YPulse’s brand tracking survey measures Gen Z and Millennials’ affinity for hundreds of brands on a weekly basis; against 20 unique diagnostics, and our data–explorable on our Pro data dashboards–shows which brands are winning over the young gens. But in addition to asking young consumers to rate over 1000 brands on these youth-specific diagnostics, we also give the over 400,000 of 13-39-year-olds surveyed annually the opportunity to name their favorite brand in an open-ended question. In this format, unaided by a list of options, we see which brands are at the top of young peoples’ minds, and hear in their own words what makes a brand their favorite. This data is available to Pro users in our new Consumer Verbatims dashboard—but we’re giving you a look at what young consumers are saying today.
When YPulse asks “What is your favorite brand?” 13-39-year-olds’ unprompted answers include many that come up frequently in other rankings. A few names that may surprise you, though, are making the top 10 brands young consumers name as their favorite:
Top Favorite Brands (unaided)
13-39-year-olds in North America
- Victoria’s Secret
Their favorite brands are ones they’re using all the time
The top 10 brands Gen Z and Millennials name as their favorite are brands that they’re likely using daily; smartphones, media, shopping, and clothing all rise to the top. And no matter which way the question is asked, brands like Apple, Nike, and Netflix come up frequently in top brand rankings. Their top five self-named favorite brands are also in the top 10 brands they consider themselves loyal to. While YPulse data shows many reasons these brands are winning their affinity, the Consumer Verbatims let young people put it into exact words. We categorize these open-ended answers into different attributes, and rank the top five by frequency of response for each brand:
Quality is the top factor driving brand affinity
Of the top 10 brands Gen Z and Millennials name as their favorite, there’s a range of reasons they say they’ve named it. But the one attribute all these brands have in common is quality; spanning across industries, young consumers are looking for quality products and services. Through the open responses, we can see how young consumers are defining quality: durability and longevity are frequent mentions for products, whereas services are named quality for the value of their content. But, of the 10, quality is only the No. 1 factor for two brands—Sony and Samsung—showing quality is necessary, but perhaps not enough on its own.
With quality as its second most mentioned attribute, Apple comes out on top of all brands young consumers name as their favorite. Of the more than 10K young consumers who have named Apple as their favorite brand, the most common reason why is convenience / ease. Some exact reasons that fall in this category include “because they are the easiest to use and most updated,” and one even notes that “it is efficient to use and very friendly for deaf users,” showing convenience / ease can indicate a level of accessibility, too. Apple is clearly succeeding in youth affinity in purchasing, too; YPulse’s Brand Loyalty report shows Apple is the second top brand young consumers name, in another open-ended question, as a brand they are loyal to. And smartphone brands are the product they’re most loyal to, across all industries from personal care to cars.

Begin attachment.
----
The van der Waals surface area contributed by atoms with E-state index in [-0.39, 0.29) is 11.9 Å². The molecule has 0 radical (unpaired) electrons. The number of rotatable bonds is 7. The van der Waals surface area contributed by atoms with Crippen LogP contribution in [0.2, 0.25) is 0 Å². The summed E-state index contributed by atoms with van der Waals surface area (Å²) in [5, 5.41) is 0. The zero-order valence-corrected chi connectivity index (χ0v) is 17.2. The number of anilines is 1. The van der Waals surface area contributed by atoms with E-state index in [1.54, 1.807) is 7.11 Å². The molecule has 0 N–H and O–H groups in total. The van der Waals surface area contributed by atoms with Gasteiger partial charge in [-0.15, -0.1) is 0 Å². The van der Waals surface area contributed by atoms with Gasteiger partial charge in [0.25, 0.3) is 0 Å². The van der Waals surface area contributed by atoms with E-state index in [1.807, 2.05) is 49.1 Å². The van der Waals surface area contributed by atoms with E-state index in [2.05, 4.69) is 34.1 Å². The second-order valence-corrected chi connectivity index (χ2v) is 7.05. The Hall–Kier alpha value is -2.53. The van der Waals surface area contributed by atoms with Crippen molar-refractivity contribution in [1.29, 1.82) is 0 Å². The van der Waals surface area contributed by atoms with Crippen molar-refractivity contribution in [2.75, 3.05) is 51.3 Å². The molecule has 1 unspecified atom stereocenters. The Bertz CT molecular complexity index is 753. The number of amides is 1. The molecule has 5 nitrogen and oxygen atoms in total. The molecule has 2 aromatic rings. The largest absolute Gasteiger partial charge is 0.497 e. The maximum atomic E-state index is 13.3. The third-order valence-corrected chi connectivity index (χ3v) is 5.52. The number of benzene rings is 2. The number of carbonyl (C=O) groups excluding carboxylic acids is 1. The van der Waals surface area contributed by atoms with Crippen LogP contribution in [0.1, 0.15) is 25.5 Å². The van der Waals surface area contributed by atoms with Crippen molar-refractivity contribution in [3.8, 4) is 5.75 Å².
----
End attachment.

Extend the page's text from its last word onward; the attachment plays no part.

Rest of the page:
Our Pro data dashboards also measure brand affinity in Western Europe, and show for those young consumers, “quality” was the top attribute for six out of their top 10 brands. Though the young consumers in these different regions share their top three favorites (even in order), half of the brands young Europeans list as favorites don’t make North Americans’ list. To learn more about getting data on Young Europeans, check out YPulse’s regional Pro and Prime options.
Price is not the top factor for what makes a brand their favorite
When it comes to what their favorite brand is, price is not exactly a top driving attribute. In fact, of their top 10 favorite brands, price is the top driving factor for only one brand (Walmart), and only makes the top 3 attributes for one other (Amazon). However, young consumers make a majority of their purchasing decisions based on price. In our recent trend report The Cause Conundrum, YPulse data shows that price is the top attribute that 13-39-year-olds say they consider when buying a product, followed by quality. But the Consumer Verbatims data indicates that while price is a huge driver of their purchasing decisions, when it comes to affinity there are more likely to be other things influencing their views. In other words, while low prices are key, it’s not the only thing that brands need to do to win these gens over.
Price is often mentioned in relation to quality in the consumer verbatims, though; one response naming Samsung as their favorite brand cited it’s because “it gives high quality and convenient price,” and another says “they just have high quality products that are reasonably priced.” For others, price is justified with quality; one respondent says Victoria’s Secret is their favorite brand because it’s “good quality, high price for a reason.” So, price is not necessarily exclusive from these top attributes, but is also not the stand alone factor that makes a brand a young consumer favorite.